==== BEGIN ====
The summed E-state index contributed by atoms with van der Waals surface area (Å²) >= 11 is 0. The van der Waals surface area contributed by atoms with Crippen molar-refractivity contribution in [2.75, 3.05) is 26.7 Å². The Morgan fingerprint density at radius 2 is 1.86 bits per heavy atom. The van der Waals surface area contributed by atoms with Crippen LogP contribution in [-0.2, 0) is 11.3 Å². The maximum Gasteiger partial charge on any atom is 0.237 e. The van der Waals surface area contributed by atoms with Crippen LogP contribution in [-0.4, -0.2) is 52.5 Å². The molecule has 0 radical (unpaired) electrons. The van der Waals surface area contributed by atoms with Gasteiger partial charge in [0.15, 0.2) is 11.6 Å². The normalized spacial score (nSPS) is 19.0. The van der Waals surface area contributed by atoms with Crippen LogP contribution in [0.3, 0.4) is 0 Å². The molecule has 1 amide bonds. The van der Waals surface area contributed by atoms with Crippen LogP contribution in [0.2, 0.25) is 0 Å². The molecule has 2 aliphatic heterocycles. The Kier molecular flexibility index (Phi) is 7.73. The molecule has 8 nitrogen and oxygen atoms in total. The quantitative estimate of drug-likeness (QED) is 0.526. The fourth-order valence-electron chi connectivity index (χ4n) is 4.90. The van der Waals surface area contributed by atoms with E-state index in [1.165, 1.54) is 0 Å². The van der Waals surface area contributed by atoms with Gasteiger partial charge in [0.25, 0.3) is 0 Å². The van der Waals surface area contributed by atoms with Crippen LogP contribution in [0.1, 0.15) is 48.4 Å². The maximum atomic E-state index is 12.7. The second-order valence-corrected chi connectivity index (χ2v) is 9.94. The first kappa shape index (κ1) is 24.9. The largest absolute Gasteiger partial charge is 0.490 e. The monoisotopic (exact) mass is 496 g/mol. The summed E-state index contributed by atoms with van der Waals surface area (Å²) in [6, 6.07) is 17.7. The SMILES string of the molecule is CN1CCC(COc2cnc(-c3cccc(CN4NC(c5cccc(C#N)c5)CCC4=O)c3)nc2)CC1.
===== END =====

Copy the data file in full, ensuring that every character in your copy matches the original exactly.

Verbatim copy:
The summed E-state index contributed by atoms with van der Waals surface area (Å²) >= 11 is 0. The van der Waals surface area contributed by atoms with Crippen molar-refractivity contribution in [2.75, 3.05) is 26.7 Å². The Morgan fingerprint density at radius 2 is 1.86 bits per heavy atom. The van der Waals surface area contributed by atoms with Crippen LogP contribution in [-0.2, 0) is 11.3 Å². The maximum Gasteiger partial charge on any atom is 0.237 e. The van der Waals surface area contributed by atoms with Crippen LogP contribution in [-0.4, -0.2) is 52.5 Å². The molecule has 0 radical (unpaired) electrons. The van der Waals surface area contributed by atoms with Gasteiger partial charge in [0.15, 0.2) is 11.6 Å². The normalized spacial score (nSPS) is 19.0. The van der Waals surface area contributed by atoms with Crippen LogP contribution in [0.3, 0.4) is 0 Å². The molecule has 1 amide bonds. The van der Waals surface area contributed by atoms with Crippen LogP contribution in [0.2, 0.25) is 0 Å². The molecule has 2 aliphatic heterocycles. The Kier molecular flexibility index (Phi) is 7.73. The molecule has 8 nitrogen and oxygen atoms in total. The quantitative estimate of drug-likeness (QED) is 0.526. The fourth-order valence-electron chi connectivity index (χ4n) is 4.90. The van der Waals surface area contributed by atoms with E-state index in [1.165, 1.54) is 0 Å². The van der Waals surface area contributed by atoms with Gasteiger partial charge in [0.25, 0.3) is 0 Å². The van der Waals surface area contributed by atoms with Crippen LogP contribution in [0.1, 0.15) is 48.4 Å². The maximum atomic E-state index is 12.7. The second-order valence-corrected chi connectivity index (χ2v) is 9.94. The first kappa shape index (κ1) is 24.9. The largest absolute Gasteiger partial charge is 0.490 e. The monoisotopic (exact) mass is 496 g/mol. The summed E-state index contributed by atoms with van der Waals surface area (Å²) in [6, 6.07) is 17.7. The SMILES string of the molecule is CN1CCC(COc2cnc(-c3cccc(CN4NC(c5cccc(C#N)c5)CCC4=O)c3)nc2)CC1.